Wearing red increases the chance of victory in sports, several studies say. Across a range of sports, we find that wearing red is consistently associated with a higher probability of winning.
A clue for the origin of this phenomenon is perhaps found in the animal kingdom; red colouration is often associated with male dominance. For instance, zebra finches fitted with red leg bands tend to become dominant, while those given blue bands are more submissive. There might be a similar effect in humans. And if so, it could be apparent in sporting contests.
Results of the 2004 Summer Olympics found that contestants in tae kwan do, boxing and wrestling were issued red or blue protective gear at random. Next, evidence of a beneficial effect emerged, with combatants wearing red winning 6 out of 10 bouts in especially close matches.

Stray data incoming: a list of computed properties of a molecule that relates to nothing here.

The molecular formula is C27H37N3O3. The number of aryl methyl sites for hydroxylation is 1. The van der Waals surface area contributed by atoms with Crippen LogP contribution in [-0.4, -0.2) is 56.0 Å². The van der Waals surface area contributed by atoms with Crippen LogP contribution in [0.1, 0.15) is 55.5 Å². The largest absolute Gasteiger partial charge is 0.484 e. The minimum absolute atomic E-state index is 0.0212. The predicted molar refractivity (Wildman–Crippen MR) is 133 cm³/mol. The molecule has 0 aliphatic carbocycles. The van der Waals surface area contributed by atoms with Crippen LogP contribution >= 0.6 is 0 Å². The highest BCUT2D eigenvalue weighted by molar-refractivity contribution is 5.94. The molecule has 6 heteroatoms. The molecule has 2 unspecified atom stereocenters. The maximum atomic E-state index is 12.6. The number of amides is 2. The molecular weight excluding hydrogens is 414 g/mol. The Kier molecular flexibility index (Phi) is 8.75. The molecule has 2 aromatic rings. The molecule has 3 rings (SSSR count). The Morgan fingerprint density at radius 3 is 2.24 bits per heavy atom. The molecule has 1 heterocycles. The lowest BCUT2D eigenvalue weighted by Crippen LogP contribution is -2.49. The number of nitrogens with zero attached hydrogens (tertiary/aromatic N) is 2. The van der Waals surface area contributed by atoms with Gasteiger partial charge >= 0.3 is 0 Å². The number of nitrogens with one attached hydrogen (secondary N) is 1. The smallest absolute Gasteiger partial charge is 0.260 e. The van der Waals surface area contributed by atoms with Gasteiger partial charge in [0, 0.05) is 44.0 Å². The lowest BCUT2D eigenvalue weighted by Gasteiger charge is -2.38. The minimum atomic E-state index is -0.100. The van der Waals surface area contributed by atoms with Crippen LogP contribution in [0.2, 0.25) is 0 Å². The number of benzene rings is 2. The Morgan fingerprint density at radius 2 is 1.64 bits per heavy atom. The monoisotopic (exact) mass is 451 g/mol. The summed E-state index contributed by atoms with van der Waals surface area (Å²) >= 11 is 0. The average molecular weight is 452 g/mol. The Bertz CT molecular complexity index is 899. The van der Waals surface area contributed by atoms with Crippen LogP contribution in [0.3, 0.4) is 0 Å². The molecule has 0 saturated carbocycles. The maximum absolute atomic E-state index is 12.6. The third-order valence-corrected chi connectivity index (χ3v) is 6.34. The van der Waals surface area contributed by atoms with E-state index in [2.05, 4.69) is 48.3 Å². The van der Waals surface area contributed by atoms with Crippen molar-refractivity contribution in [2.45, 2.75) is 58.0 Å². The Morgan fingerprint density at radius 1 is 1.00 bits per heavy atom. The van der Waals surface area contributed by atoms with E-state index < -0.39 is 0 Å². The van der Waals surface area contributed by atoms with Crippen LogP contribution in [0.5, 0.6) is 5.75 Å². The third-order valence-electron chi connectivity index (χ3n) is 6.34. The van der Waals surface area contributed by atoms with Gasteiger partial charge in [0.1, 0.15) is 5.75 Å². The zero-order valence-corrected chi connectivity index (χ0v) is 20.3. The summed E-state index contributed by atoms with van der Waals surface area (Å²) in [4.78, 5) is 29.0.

It was also found that in the Euro 2004 international football tournament, the five teams that wore predominantly red shirts did better. In fact, those who wear red tops, jackets or clothing score 10 per cent more in any competition than if they were in another colour. In national competitions the same results can be found: the winningest football teams in England, Germany, and The Netherlands all have predominately red shirts.
It is likely that the same is true for a high-level sporting competition near you.
Of course, these results do not mean that a bad team can reverse its fortunes by wearing red, The results apply only to closely matched high-level competitors; they may remain open to some criticism, but are interesting nonetheless.